"CLOSING STATEMENT
                  Credit                  Charge
Sale Price      $65,000.00
Loan Assumed                            $45,000.00
Queen City Stock                          1,800.00
Equity VaKaShun Contract                  6,153.00
Interest                                  1,350.00
Abstracting                                  17.75
Revenue Stamps                               22.00
Taxes pro-rated at
end of year    __________               __________
               $65,000.00               $54,342.75

Grantees of Greene County Loan gave trust deeds on the west 80 to defendants Fisher and Standard Title and they would receive whatever amount the sale of the west 80 brings over the proportion of the first mortgage assessed against it. (The Allens claim there was no consideration for Standard's trust deed.) Fishers and Standard have filed briefs here arguing that the trial court's judgment should be affirmed.

Allens contend the court should have given effect to the assumption agreement in their contract with Greene County Loan and found their status to be sureties only with the right to insist on satisfaction of the debt from the west 80 as the property of their principal Greene County Loan. They cite 4 American Law of Property 299, § 16.128; 2 Wiltsie on Mortgage Foreclosure (5th Ed.) 1136, § 703; Nelson v. Brown, 140 Mo. 580, 41 S.W. 960; McFarland v. Melson, 323 Mo. 977, 20 S.W.2d 63, 66, all of which recognize the rule that an assumption agreement, as between the mortgagor and the grantee, makes the grantee the principal debtor and the mortgagor surety.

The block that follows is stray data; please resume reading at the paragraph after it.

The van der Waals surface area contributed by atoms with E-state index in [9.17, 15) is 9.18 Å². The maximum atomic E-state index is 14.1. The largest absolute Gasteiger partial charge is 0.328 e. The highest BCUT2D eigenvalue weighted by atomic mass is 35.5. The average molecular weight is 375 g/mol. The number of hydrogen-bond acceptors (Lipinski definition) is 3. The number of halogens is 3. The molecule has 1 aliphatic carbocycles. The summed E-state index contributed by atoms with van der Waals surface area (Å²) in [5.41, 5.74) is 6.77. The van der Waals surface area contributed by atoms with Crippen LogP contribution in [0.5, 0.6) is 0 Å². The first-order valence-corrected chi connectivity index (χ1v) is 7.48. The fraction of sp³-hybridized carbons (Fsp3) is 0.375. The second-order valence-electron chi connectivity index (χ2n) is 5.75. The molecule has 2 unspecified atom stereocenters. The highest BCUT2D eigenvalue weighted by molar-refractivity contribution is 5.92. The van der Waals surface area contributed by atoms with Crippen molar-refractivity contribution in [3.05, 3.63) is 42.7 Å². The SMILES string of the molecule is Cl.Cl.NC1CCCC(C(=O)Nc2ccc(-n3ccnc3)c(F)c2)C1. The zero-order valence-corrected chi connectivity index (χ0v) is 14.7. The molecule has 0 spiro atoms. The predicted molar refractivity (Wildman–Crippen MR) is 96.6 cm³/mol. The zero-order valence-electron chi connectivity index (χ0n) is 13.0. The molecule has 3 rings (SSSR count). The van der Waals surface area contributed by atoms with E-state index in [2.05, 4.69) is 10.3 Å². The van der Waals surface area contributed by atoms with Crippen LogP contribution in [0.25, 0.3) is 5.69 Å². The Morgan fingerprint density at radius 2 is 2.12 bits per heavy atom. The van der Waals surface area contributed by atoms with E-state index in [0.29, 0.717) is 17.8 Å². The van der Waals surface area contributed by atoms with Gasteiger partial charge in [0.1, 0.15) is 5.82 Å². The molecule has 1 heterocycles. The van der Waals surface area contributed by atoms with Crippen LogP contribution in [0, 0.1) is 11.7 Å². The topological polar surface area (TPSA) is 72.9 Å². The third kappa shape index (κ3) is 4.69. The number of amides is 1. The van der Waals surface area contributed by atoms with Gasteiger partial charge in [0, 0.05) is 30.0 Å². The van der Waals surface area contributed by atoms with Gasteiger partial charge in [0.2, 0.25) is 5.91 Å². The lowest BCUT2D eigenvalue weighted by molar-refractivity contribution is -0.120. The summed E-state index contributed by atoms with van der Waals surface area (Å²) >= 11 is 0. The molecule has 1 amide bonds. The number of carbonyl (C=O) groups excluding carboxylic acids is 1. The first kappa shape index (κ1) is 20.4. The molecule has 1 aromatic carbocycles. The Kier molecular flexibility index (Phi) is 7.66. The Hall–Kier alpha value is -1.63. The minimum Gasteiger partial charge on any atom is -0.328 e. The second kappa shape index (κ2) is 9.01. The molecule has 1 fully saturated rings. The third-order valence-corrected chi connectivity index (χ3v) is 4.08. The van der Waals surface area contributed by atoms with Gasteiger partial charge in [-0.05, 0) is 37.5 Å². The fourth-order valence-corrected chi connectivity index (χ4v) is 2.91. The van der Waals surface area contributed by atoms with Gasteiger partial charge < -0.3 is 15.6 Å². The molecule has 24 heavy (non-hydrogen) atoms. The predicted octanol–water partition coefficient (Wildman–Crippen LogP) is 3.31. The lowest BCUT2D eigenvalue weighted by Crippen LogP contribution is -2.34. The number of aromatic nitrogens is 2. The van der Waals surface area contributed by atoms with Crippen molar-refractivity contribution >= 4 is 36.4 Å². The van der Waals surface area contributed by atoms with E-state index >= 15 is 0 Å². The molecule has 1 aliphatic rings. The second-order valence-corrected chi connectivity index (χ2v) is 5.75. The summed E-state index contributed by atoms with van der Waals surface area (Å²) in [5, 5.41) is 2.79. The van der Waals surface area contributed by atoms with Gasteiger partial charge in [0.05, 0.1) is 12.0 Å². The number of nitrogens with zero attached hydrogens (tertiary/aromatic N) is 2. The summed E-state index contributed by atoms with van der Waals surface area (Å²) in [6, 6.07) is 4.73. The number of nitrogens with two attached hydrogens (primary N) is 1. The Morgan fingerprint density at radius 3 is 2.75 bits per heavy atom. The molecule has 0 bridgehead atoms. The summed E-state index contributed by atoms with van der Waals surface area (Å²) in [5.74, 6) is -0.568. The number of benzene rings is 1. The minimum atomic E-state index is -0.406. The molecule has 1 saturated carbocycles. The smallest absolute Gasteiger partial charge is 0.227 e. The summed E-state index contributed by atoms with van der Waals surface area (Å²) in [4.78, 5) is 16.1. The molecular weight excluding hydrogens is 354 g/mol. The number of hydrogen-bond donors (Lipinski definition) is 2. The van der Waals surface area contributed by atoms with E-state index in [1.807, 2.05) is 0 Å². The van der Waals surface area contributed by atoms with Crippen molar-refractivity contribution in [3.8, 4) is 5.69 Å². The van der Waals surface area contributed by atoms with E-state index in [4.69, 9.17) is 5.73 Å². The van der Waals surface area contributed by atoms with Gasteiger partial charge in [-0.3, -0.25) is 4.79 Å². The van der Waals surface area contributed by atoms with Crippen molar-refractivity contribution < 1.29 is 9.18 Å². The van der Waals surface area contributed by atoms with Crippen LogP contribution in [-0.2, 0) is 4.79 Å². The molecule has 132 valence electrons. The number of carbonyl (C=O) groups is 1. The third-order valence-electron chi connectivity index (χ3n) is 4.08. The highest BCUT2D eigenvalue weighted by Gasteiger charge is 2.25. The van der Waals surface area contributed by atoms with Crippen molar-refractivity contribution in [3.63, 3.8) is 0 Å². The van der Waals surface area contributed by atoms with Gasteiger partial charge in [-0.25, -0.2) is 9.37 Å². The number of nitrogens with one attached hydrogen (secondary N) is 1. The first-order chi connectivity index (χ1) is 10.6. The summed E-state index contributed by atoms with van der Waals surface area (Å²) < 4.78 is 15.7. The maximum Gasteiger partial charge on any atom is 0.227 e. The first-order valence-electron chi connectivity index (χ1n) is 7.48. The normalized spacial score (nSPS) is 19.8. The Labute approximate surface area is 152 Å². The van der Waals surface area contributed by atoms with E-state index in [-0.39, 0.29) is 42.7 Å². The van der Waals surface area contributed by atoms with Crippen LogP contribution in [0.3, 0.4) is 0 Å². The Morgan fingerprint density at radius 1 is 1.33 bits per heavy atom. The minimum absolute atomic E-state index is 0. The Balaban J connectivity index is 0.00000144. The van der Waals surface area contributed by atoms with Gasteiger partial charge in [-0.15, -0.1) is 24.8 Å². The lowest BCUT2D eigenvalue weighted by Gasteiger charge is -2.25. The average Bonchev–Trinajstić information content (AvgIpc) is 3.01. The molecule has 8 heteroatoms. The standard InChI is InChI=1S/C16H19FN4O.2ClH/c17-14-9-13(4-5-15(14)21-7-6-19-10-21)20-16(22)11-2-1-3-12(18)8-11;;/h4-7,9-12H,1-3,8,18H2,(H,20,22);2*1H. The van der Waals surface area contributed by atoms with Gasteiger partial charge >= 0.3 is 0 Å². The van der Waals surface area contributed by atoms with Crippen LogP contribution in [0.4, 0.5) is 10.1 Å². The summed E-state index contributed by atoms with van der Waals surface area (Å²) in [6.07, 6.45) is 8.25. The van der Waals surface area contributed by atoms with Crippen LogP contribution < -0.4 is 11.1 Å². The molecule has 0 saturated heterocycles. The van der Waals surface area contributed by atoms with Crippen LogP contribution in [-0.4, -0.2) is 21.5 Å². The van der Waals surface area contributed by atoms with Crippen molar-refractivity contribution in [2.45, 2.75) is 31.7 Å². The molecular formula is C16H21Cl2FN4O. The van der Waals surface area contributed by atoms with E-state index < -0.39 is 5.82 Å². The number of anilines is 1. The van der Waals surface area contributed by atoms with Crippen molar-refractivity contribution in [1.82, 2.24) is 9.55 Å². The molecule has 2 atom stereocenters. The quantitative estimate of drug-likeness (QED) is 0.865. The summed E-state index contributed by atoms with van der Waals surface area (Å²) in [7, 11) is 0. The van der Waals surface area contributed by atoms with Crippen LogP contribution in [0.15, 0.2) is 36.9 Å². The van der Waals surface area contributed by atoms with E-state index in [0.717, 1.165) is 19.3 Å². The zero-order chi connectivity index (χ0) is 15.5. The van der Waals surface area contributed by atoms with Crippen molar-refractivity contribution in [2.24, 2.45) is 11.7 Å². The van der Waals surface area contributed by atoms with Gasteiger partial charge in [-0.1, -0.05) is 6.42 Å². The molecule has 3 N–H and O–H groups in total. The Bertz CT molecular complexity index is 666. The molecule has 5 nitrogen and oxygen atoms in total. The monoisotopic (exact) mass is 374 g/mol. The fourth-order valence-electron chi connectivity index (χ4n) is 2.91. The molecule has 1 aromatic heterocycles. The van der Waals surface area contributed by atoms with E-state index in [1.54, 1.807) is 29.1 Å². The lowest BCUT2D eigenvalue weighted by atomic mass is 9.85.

Respondent Standard argues the doctrine of merger "that where a deed has been executed and accepted as performance of an executory contract to convey real *112 estate, the contract is functus officio, and the rights of the parties rest thereafter solely on the deed." Artman v. O'Brien, Mo.App., 398 S.W.2d 24, l.c. 26; see also Newmyer v. Williams, Mo.App., 245 S.W. 56; Barger v. Healy, 276 Mo. 145, 207 S.W. 499. However, this doctrine of merger does not apply to the consideration of the transaction, as to which parol evidence is admissible; and assumption of a mortgage is part of the consideration. See annotations 50 A.L.R. 1220; 84 A.L.R. 356; 143 A.L.R. 548. Therefore, as between the mortgagee, plaintiff herein, and Greene County Loan, Allens' grantee, parol evidence would be admissible to show that Greene County Loan assumed the mortgage debt. That was the situation in McFarland v. Melson, 20 S.W.2d, l.c. 65, in which the mortgagee sought to show by parol evidence that the grantee of the mortgagor had assumed the mortgage debt. See also Gilmer v. Powell, Mo.App., 256 S.W. 124; Empire Trust Co. v. Hitchcock, 233 Mo.App. 581, 123 S.W.2d 565; Grace v. Gill, 136 Mo.App. 186, 116 S.W. 442; Bensieck v. Cook, 110 Mo. 173, 19 S.W. 642; Nelson v. Brown, supra.